Over-parenting on the rise?

Filed under: Opinions

mother standing with sonA recent review in The New Yorker looks at several new books on overparenting, including one that -- get this -- blames feminism and the Russians for creating the dreaded helicopter parent.


Included in the review is "A Nation of Wimps: The High Cost of Invasive Parenting," by Hara Estroff Marano. Marano points to a lot of the usual suspects -- spoiling, the desire to live through their offspring -- and throws in some intriguing new factors. The working mother and (this is a good one) the Cold War also take a beating, according to the review.

Marano posits that working moms can hire full-time caregivers to "hover" over their kids in her absence. Oh, but wait! Even worse is the mother who decides to stay at home. The sacrifice of her income and autonomy make her ripe, says Marano, for wanting to reinvest her power in parenting her children.

As for the Cold War, a hard shift in the United States during that era led to an intense focus on math and science in schools, making parents push their children to excel in these subjects so they could "beat the Russians." Even the global economy gets in on the act.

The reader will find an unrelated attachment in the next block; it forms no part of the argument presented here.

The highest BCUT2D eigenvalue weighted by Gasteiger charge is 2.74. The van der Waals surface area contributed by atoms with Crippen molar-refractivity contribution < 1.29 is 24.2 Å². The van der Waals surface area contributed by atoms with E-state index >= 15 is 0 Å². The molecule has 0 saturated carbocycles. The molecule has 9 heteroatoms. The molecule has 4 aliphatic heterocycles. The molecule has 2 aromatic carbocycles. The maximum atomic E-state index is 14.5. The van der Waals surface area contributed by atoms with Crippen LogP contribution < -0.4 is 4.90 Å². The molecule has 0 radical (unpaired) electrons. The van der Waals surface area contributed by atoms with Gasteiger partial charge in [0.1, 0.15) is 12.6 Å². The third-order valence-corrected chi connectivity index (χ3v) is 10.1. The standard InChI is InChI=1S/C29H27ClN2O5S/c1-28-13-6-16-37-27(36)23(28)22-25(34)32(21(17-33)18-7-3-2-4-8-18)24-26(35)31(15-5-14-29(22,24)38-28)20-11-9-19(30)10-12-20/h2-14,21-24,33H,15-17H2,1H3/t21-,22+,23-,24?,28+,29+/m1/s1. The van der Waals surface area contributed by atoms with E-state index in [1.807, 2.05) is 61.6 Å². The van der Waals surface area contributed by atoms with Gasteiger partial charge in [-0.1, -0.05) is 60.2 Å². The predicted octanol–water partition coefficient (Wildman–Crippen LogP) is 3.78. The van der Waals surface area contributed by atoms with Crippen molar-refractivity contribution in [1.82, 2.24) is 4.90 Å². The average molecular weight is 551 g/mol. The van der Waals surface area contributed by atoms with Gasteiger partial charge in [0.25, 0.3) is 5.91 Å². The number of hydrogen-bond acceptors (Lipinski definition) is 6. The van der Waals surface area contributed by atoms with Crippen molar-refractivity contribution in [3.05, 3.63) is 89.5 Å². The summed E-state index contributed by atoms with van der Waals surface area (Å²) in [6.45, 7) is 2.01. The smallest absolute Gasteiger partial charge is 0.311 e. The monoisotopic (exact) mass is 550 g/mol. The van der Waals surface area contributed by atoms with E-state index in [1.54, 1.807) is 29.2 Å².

Lordy, remind me not to check this book out from the library.

I can certainly see how moms and dads can get wrapped up in their kids, and how annoying that can be, but to pin the blame on working moms and the Cold War?


The New Yorker agrees with me, and calls the current spate of "anti-overparenting" books "pushy," adding that this trend hardly qualifies as a cultural "emergency."

However, I am 100 percent in agreement that overparentng is silly. I'm more of the old-school kind of parent -- get your butt outside and get the stink off, and let me do the dishes in peace. There's nothing wrong with high expectations, but dude. Let them fail once in awhile, would you? A little failure is good for the soul.

That's my take, what's yours?

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AdviceMama Says:
Start by teaching him that it is safe to do so.